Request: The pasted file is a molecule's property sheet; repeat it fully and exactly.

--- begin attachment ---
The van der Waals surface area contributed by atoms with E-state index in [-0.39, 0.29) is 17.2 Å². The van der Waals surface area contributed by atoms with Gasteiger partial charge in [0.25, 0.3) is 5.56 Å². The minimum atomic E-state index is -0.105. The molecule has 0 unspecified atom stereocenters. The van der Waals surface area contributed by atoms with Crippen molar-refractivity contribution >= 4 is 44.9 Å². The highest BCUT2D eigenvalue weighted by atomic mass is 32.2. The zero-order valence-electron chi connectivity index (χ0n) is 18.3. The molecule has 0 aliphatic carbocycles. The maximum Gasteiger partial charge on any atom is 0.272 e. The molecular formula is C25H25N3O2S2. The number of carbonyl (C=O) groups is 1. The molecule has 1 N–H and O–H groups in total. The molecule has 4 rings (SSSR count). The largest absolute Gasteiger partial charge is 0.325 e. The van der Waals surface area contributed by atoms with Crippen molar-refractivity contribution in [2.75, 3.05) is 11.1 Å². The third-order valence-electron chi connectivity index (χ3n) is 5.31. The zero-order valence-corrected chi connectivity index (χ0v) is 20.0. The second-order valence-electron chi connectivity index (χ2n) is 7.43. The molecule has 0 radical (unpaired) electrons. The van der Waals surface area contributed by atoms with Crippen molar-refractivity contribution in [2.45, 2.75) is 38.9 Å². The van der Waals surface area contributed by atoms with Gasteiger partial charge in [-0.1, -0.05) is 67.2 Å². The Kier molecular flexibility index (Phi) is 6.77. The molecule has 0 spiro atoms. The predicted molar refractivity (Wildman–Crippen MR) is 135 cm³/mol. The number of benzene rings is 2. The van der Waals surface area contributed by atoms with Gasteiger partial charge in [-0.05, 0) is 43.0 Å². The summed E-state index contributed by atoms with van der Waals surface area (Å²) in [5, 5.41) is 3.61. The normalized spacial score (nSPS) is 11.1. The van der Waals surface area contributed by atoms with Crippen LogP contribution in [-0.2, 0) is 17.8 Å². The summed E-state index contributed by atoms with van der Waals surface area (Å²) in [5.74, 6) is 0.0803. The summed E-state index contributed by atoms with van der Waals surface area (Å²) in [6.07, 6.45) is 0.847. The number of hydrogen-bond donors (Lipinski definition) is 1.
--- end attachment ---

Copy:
The van der Waals surface area contributed by atoms with E-state index in [-0.39, 0.29) is 17.2 Å². The van der Waals surface area contributed by atoms with Gasteiger partial charge in [0.25, 0.3) is 5.56 Å². The minimum atomic E-state index is -0.105. The molecule has 0 unspecified atom stereocenters. The van der Waals surface area contributed by atoms with Crippen molar-refractivity contribution >= 4 is 44.9 Å². The highest BCUT2D eigenvalue weighted by atomic mass is 32.2. The zero-order valence-electron chi connectivity index (χ0n) is 18.3. The molecule has 0 aliphatic carbocycles. The maximum Gasteiger partial charge on any atom is 0.272 e. The molecular formula is C25H25N3O2S2. The number of carbonyl (C=O) groups is 1. The molecule has 1 N–H and O–H groups in total. The molecule has 4 rings (SSSR count). The largest absolute Gasteiger partial charge is 0.325 e. The van der Waals surface area contributed by atoms with Crippen molar-refractivity contribution in [2.75, 3.05) is 11.1 Å². The third-order valence-electron chi connectivity index (χ3n) is 5.31. The zero-order valence-corrected chi connectivity index (χ0v) is 20.0. The second-order valence-electron chi connectivity index (χ2n) is 7.43. The molecule has 0 radical (unpaired) electrons. The van der Waals surface area contributed by atoms with Crippen molar-refractivity contribution in [2.45, 2.75) is 38.9 Å². The van der Waals surface area contributed by atoms with Gasteiger partial charge in [-0.1, -0.05) is 67.2 Å². The Kier molecular flexibility index (Phi) is 6.77. The molecule has 0 spiro atoms. The predicted molar refractivity (Wildman–Crippen MR) is 135 cm³/mol. The number of benzene rings is 2. The van der Waals surface area contributed by atoms with Gasteiger partial charge in [-0.05, 0) is 43.0 Å². The summed E-state index contributed by atoms with van der Waals surface area (Å²) in [5, 5.41) is 3.61. The normalized spacial score (nSPS) is 11.1. The van der Waals surface area contributed by atoms with Crippen LogP contribution in [-0.2, 0) is 17.8 Å². The summed E-state index contributed by atoms with van der Waals surface area (Å²) in [5.74, 6) is 0.0803. The summed E-state index contributed by atoms with van der Waals surface area (Å²) in [6.07, 6.45) is 0.847. The number of hydrogen-bond donors (Lipinski definition) is 1.